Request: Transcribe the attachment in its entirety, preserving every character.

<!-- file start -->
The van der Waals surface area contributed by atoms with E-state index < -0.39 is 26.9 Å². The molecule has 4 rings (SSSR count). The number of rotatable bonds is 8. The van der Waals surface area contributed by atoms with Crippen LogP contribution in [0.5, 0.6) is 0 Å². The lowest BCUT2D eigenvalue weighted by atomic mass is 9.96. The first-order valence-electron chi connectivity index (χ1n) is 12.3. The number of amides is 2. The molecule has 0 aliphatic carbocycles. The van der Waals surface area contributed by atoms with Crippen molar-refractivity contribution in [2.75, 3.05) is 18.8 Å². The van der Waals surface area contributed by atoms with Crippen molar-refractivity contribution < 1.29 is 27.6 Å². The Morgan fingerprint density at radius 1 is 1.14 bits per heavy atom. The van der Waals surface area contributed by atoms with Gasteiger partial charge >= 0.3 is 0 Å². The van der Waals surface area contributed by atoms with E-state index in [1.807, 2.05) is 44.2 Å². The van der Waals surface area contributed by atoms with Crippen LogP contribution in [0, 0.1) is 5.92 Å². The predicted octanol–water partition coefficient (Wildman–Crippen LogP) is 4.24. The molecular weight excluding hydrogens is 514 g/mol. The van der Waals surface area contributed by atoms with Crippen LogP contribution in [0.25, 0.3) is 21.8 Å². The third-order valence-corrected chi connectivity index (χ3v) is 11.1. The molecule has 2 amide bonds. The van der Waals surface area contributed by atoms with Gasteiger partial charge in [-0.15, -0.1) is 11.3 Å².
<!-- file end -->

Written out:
The van der Waals surface area contributed by atoms with E-state index < -0.39 is 26.9 Å². The molecule has 4 rings (SSSR count). The number of rotatable bonds is 8. The van der Waals surface area contributed by atoms with Crippen LogP contribution in [0.5, 0.6) is 0 Å². The lowest BCUT2D eigenvalue weighted by atomic mass is 9.96. The first-order valence-electron chi connectivity index (χ1n) is 12.3. The number of amides is 2. The molecule has 0 aliphatic carbocycles. The van der Waals surface area contributed by atoms with Crippen molar-refractivity contribution in [2.75, 3.05) is 18.8 Å². The van der Waals surface area contributed by atoms with Crippen molar-refractivity contribution < 1.29 is 27.6 Å². The Morgan fingerprint density at radius 1 is 1.14 bits per heavy atom. The van der Waals surface area contributed by atoms with Gasteiger partial charge >= 0.3 is 0 Å². The van der Waals surface area contributed by atoms with E-state index in [1.807, 2.05) is 44.2 Å². The van der Waals surface area contributed by atoms with Crippen LogP contribution in [0, 0.1) is 5.92 Å². The predicted octanol–water partition coefficient (Wildman–Crippen LogP) is 4.24. The molecular weight excluding hydrogens is 514 g/mol. The van der Waals surface area contributed by atoms with Crippen LogP contribution in [0.25, 0.3) is 21.8 Å². The third-order valence-corrected chi connectivity index (χ3v) is 11.1. The molecule has 2 amide bonds. The van der Waals surface area contributed by atoms with Gasteiger partial charge in [-0.15, -0.1) is 11.3 Å².